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United States District Court, Southern District of Illinois, S.D

September 26, 1952


The opinion of the court was delivered by: Briggle, Chief Judge.

In each of these cases the United States Government has seized certain gambling devices commonly called slot machines under the provisions of an Act of Congress prohibiting the transportation of gambling devices in interstate and foreign commerce, Title 15 U.S.C.A. §§ 1171-1177, and is asking for an order of destruction of such devices on the theory that such machines have been possessed, used, owned and repaired in violation of the Act. Various claimants have intervened, challenging (1) the applicability of the Act to the devices in question, and (2) raising the question of whether the persons involved were dealers within the meaning of the Act. The first point involves legal and constitutional questions, the second largely a question of fact.

The purpose of the Act involved as indicated by its title is "To prohibit transportation of gambling devices in interstate and foreign commerce", and the various provisions of the Act must have some proper relation to its declared purpose if they are to be deemed valid. Congress, after defining the term "gambling device" provides that every manufacturer and dealer in gambling devices shall register with the Attorney General and shall make monthly reports to the Attorney General giving detailed information concerning the sale and shipment of such gambling devices. The Act expressly prohibits the transportation of such devices in interstate commerce and in a later provision authorizes the seizure and forfeiture of any gambling device "transported, delivered, shipped, manufactured, reconditioned, repaired, sold, disposed of, received, possessed, or used in violation of [the Act]."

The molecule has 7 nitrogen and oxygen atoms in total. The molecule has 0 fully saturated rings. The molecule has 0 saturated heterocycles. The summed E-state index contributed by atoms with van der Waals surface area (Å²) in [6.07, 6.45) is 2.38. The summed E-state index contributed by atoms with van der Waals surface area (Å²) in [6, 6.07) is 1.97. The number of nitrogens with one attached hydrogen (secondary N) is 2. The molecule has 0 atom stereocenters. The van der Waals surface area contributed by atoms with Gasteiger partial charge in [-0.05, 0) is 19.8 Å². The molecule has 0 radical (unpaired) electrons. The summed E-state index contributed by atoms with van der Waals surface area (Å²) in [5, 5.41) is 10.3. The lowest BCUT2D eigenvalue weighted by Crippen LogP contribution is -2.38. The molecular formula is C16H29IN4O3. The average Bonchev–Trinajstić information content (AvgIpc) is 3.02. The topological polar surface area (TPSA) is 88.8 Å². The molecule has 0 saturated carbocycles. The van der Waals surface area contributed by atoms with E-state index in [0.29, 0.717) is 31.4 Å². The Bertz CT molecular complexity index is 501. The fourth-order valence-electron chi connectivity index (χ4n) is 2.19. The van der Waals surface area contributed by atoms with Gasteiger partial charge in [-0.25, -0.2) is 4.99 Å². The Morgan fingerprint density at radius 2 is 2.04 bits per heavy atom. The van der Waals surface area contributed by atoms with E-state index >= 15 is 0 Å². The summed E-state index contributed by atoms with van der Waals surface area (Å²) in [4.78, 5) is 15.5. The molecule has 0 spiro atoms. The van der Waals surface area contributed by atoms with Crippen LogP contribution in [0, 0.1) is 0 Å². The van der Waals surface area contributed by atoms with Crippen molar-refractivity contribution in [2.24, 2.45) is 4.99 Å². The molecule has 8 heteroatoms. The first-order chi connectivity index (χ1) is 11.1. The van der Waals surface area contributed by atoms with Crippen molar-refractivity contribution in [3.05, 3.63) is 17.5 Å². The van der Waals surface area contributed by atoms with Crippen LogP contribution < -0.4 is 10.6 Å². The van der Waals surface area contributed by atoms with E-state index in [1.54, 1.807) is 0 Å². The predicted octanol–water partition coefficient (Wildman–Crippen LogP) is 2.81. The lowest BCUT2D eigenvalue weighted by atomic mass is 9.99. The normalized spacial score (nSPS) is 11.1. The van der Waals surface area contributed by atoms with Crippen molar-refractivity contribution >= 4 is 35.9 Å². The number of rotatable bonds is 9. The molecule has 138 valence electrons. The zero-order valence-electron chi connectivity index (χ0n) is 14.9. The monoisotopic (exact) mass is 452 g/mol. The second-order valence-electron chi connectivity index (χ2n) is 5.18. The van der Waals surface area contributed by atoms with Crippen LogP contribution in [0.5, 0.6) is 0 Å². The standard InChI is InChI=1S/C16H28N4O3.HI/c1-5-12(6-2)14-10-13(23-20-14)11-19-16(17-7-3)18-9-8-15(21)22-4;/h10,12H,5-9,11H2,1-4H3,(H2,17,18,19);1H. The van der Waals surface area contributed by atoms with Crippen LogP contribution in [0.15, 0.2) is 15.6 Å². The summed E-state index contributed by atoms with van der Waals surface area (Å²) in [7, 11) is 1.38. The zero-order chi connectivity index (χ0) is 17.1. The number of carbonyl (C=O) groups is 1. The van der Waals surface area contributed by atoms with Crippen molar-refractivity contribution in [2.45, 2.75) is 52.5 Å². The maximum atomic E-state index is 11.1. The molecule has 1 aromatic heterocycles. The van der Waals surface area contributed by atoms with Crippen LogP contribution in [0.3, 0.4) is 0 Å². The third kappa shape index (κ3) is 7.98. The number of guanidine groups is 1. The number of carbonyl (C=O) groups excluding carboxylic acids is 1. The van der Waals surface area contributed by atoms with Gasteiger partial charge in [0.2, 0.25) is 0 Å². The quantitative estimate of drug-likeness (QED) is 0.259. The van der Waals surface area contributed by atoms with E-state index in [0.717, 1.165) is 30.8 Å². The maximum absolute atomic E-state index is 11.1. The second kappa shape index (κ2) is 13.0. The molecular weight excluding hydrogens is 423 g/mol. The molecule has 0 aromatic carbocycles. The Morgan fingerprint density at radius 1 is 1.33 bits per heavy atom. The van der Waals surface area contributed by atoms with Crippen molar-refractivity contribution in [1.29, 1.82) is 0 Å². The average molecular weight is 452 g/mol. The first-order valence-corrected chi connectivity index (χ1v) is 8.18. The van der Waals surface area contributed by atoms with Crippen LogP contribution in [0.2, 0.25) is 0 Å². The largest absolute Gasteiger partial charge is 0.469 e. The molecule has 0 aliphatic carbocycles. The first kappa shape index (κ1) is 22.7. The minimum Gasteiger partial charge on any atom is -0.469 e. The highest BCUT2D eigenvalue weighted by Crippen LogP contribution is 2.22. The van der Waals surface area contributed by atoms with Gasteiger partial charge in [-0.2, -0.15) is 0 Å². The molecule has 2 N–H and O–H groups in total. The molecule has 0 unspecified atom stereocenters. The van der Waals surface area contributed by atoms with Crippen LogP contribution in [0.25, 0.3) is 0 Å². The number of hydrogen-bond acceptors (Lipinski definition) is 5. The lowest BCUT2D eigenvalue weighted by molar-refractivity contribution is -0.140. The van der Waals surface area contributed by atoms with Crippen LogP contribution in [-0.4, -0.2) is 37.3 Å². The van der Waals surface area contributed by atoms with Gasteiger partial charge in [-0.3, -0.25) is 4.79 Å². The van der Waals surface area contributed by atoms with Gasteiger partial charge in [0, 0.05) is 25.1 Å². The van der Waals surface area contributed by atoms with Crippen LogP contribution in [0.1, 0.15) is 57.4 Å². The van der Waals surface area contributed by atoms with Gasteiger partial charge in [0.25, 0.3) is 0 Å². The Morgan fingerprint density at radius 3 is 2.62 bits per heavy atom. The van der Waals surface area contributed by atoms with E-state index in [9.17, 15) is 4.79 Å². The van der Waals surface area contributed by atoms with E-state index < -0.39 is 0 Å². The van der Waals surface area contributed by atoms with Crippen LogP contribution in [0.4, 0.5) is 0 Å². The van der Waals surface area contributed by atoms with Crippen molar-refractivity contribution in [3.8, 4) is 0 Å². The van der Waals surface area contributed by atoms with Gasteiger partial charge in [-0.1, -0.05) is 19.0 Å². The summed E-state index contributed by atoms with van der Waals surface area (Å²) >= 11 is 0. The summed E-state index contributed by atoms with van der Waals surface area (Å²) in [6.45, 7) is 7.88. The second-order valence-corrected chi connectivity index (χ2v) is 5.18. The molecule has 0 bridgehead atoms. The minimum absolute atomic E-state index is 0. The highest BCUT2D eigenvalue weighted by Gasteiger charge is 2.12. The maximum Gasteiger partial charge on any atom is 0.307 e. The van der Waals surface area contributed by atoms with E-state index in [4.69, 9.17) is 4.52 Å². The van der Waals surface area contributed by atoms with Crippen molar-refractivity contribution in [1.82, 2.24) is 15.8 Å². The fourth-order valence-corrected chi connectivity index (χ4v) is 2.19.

The Government contends here that the machines in question were "sold, delivered, possessed, used, reconditioned and repaired" by one asserted to be a "dealer" within the provisions of the Act, without compliance by the dealer with the terms of the Act, and, therefore, subject to forfeiture. No contention is made that the machines in question at any time moved in interstate commerce. It should be borne in mind that this is not a proceeding against a manufacturer or dealer who has failed to comply with the Act, but a proceeding in rem against the alleged offending devices.

A careful study of the Act together with previous decisions of the Supreme Court of the United States on questions thought to be somewhat similar has convinced me that the Act can only be applicable to interstate transactions. Our cases involve only property possessed, repaired, sold and used within the State of Illinois, and I am of the opinion that the seizure provisions of the Act cannot be held operative as to such property for the reason that it is beyond the power of Congress to so regulate intrastate matters. Thus construed, the Act need not be held unconstitutional.